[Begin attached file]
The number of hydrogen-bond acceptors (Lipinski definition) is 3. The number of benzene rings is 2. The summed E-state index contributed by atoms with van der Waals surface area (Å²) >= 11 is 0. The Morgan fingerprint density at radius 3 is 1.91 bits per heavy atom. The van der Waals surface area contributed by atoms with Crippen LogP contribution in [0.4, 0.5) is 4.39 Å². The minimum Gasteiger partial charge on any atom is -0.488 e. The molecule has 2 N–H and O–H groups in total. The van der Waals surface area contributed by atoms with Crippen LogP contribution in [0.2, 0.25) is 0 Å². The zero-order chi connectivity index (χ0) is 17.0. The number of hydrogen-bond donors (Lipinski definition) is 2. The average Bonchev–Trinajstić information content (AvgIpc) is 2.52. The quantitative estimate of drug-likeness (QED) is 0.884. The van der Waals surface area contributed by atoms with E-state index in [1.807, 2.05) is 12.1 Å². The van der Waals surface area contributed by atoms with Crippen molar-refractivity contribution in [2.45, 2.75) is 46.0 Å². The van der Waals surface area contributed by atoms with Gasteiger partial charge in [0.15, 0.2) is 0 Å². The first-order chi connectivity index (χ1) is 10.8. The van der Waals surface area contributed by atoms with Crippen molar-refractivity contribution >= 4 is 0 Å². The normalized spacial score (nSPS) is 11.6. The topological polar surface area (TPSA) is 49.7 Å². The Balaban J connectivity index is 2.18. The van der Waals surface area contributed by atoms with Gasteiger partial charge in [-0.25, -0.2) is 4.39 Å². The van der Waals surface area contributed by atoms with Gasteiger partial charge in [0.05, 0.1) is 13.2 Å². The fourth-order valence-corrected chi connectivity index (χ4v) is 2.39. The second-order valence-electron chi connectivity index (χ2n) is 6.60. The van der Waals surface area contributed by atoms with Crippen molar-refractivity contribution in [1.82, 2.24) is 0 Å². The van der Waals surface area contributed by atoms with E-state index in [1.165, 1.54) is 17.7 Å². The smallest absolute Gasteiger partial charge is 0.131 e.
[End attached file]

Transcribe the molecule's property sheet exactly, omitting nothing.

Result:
The number of hydrogen-bond acceptors (Lipinski definition) is 3. The number of benzene rings is 2. The summed E-state index contributed by atoms with van der Waals surface area (Å²) >= 11 is 0. The Morgan fingerprint density at radius 3 is 1.91 bits per heavy atom. The van der Waals surface area contributed by atoms with Crippen LogP contribution in [0.4, 0.5) is 4.39 Å². The minimum Gasteiger partial charge on any atom is -0.488 e. The molecule has 2 N–H and O–H groups in total. The van der Waals surface area contributed by atoms with Crippen LogP contribution in [0.2, 0.25) is 0 Å². The zero-order chi connectivity index (χ0) is 17.0. The number of hydrogen-bond donors (Lipinski definition) is 2. The average Bonchev–Trinajstić information content (AvgIpc) is 2.52. The quantitative estimate of drug-likeness (QED) is 0.884. The van der Waals surface area contributed by atoms with E-state index in [1.807, 2.05) is 12.1 Å². The van der Waals surface area contributed by atoms with Crippen molar-refractivity contribution in [2.45, 2.75) is 46.0 Å². The van der Waals surface area contributed by atoms with Gasteiger partial charge in [0.15, 0.2) is 0 Å². The first-order chi connectivity index (χ1) is 10.8. The van der Waals surface area contributed by atoms with Crippen molar-refractivity contribution >= 4 is 0 Å². The normalized spacial score (nSPS) is 11.6. The topological polar surface area (TPSA) is 49.7 Å². The Balaban J connectivity index is 2.18. The van der Waals surface area contributed by atoms with Gasteiger partial charge in [-0.25, -0.2) is 4.39 Å². The van der Waals surface area contributed by atoms with Gasteiger partial charge in [0.05, 0.1) is 13.2 Å². The fourth-order valence-corrected chi connectivity index (χ4v) is 2.39. The second-order valence-electron chi connectivity index (χ2n) is 6.60. The van der Waals surface area contributed by atoms with Crippen molar-refractivity contribution in [1.82, 2.24) is 0 Å². The van der Waals surface area contributed by atoms with E-state index in [1.165, 1.54) is 17.7 Å². The smallest absolute Gasteiger partial charge is 0.131 e.